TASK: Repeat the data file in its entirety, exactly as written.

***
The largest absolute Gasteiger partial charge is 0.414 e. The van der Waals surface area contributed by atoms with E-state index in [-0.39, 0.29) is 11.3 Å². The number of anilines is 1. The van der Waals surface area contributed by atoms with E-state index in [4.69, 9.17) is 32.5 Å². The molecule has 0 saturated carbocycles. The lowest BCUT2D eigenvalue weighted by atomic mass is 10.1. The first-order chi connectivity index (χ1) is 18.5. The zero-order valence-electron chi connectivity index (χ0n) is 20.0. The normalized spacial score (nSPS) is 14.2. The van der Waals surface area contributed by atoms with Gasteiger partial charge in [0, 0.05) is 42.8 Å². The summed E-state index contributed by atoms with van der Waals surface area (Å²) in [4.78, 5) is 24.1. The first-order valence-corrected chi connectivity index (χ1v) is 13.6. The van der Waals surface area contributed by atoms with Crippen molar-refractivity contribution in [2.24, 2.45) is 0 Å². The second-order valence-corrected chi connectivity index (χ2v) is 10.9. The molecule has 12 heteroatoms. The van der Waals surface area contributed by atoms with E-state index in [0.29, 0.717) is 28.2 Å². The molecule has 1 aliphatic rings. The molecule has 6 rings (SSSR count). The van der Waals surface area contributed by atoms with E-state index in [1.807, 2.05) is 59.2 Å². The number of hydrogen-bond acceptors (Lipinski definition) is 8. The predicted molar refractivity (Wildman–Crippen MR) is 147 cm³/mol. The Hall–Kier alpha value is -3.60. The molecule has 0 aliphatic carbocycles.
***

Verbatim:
The largest absolute Gasteiger partial charge is 0.414 e. The van der Waals surface area contributed by atoms with E-state index in [-0.39, 0.29) is 11.3 Å². The number of anilines is 1. The van der Waals surface area contributed by atoms with E-state index in [4.69, 9.17) is 32.5 Å². The molecule has 0 saturated carbocycles. The lowest BCUT2D eigenvalue weighted by atomic mass is 10.1. The first-order chi connectivity index (χ1) is 18.5. The zero-order valence-electron chi connectivity index (χ0n) is 20.0. The normalized spacial score (nSPS) is 14.2. The van der Waals surface area contributed by atoms with Gasteiger partial charge in [0, 0.05) is 42.8 Å². The summed E-state index contributed by atoms with van der Waals surface area (Å²) in [4.78, 5) is 24.1. The first-order valence-corrected chi connectivity index (χ1v) is 13.6. The van der Waals surface area contributed by atoms with Crippen molar-refractivity contribution in [2.24, 2.45) is 0 Å². The second-order valence-corrected chi connectivity index (χ2v) is 10.9. The molecule has 12 heteroatoms. The van der Waals surface area contributed by atoms with E-state index in [0.29, 0.717) is 28.2 Å². The molecule has 1 aliphatic rings. The molecule has 6 rings (SSSR count). The van der Waals surface area contributed by atoms with E-state index in [1.807, 2.05) is 59.2 Å². The number of hydrogen-bond acceptors (Lipinski definition) is 8. The predicted molar refractivity (Wildman–Crippen MR) is 147 cm³/mol. The Hall–Kier alpha value is -3.60. The molecule has 0 aliphatic carbocycles.